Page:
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Taoist priests perform a religious ritual on the pitch at Hanghai Stadium, the home field of Chinese Super League side Henan Jianye, in Zhengzhou. Photo: AFP

‘Football is no place for religion,’ Chinese team is warned after conducting Taoist exorcism on the pitch – which inspired first win in months

Henan Jianye told off by Chinese Football Association after priests help ease relegation fears

The Chinese FA have told Super League side Henan Jianye to seek salvation from goals rather than the gods after Taoist priests performed an on-pitch ritual – and the team duly won at home for the first time in over three months.

The CFA are investigating after fans of the club invited 15 Taoist priests on to the pitch to pray for a good result in Sunday’s match with Shandong Luneng, which Henan went on to win 2-1.

Pictures of the ritual showing a desk on the pitch covered with a yellow cloth on the eve of the game circulated in Chinese media.

Incense and flags flutter behind the table bearing mantras including “God’s will is that Jianye must win.”

A pic of the ritual. Photo: Weibo

The CFA said that it had asked Henan, whose fears of relegation eased with the victory at their Zhengzhou Hanghai Stadium home, for an explanation.

“The football pitch is not a religious place and hosting such activities on a public sports field is neither appropriate nor conforming with the image of professional football,” the CFA said in a statement.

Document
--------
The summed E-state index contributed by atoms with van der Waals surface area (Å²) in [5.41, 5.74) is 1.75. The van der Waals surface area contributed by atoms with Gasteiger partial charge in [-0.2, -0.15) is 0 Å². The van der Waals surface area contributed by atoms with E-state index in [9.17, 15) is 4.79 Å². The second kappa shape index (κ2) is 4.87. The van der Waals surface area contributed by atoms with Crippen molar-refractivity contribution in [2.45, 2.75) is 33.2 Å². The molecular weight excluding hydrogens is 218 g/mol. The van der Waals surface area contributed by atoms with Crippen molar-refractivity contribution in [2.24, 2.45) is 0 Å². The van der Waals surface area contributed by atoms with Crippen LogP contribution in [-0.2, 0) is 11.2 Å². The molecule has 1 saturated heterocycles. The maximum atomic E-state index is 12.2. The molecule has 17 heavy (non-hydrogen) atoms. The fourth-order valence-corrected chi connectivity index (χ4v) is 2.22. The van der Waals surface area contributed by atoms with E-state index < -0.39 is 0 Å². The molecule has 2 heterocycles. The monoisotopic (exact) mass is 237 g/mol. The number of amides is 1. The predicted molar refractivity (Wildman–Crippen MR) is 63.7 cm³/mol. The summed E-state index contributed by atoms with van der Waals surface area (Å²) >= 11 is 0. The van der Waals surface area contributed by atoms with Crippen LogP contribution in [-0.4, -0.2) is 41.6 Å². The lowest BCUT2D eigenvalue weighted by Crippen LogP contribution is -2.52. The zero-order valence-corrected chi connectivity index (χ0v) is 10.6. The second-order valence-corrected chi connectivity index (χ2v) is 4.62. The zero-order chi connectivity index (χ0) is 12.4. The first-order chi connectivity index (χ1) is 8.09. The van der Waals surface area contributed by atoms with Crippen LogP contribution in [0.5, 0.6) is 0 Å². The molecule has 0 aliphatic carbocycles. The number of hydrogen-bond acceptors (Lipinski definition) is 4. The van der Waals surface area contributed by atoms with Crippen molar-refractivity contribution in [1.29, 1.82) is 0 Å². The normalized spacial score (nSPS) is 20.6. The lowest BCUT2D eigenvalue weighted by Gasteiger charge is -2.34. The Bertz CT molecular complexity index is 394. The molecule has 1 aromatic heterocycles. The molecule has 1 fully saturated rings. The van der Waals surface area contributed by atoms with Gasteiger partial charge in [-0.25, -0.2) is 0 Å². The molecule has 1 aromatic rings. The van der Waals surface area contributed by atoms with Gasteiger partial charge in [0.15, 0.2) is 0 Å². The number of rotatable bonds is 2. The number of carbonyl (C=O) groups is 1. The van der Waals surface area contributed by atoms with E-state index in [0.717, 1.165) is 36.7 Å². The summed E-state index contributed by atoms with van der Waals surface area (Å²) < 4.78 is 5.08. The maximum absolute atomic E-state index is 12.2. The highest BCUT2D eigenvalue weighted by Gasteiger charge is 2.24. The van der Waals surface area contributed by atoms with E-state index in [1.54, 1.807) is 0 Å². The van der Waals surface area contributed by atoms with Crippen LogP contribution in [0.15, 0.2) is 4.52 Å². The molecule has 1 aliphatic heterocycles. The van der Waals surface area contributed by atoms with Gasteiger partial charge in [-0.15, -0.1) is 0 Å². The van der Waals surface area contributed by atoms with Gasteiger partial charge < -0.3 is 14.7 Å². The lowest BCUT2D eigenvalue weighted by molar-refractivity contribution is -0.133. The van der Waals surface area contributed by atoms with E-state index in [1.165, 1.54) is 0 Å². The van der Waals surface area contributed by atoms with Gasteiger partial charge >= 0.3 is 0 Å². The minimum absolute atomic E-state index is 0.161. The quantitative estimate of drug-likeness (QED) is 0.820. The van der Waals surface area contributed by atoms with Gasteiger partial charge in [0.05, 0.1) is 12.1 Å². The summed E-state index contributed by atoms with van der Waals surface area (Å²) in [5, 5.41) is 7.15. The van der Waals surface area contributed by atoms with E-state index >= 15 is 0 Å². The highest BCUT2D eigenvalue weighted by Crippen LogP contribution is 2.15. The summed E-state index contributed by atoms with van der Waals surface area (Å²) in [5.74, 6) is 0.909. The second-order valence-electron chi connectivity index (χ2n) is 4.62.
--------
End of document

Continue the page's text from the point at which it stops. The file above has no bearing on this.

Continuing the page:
“Instead of asking for help from gods outside the pitch, Henan should seek victory through self-endeavour and battling on it.”

Henan said they were “touched by the fans’ desire and anxiety for the team to pull it together and fight to stay in the league”.

But the club added in the statement: “Victory can’t be gained through prayers.”

Hong Kong jockeys give honour to the gods at the Jockey Club’s annual bai sun ceremony in 2014. Photo: SCMP

China’s Communist Party keeps a tight control on religion for fear of a challenge to its grip on power.

In Hong Kong the traditional bai sun ceremony is an annual ritual at many events, including to launch the new racing season.

It is not the first time this season a Chinese club has gone to bizarre lengths to get back to winning ways.

Guangzhou R&F repainted their blue-coloured stadium gold in July, saying it was better feng shui – and they have not lost there since.

This article appeared in the South China Morning Post print edition as: Henan club told to rely on goals, not the gods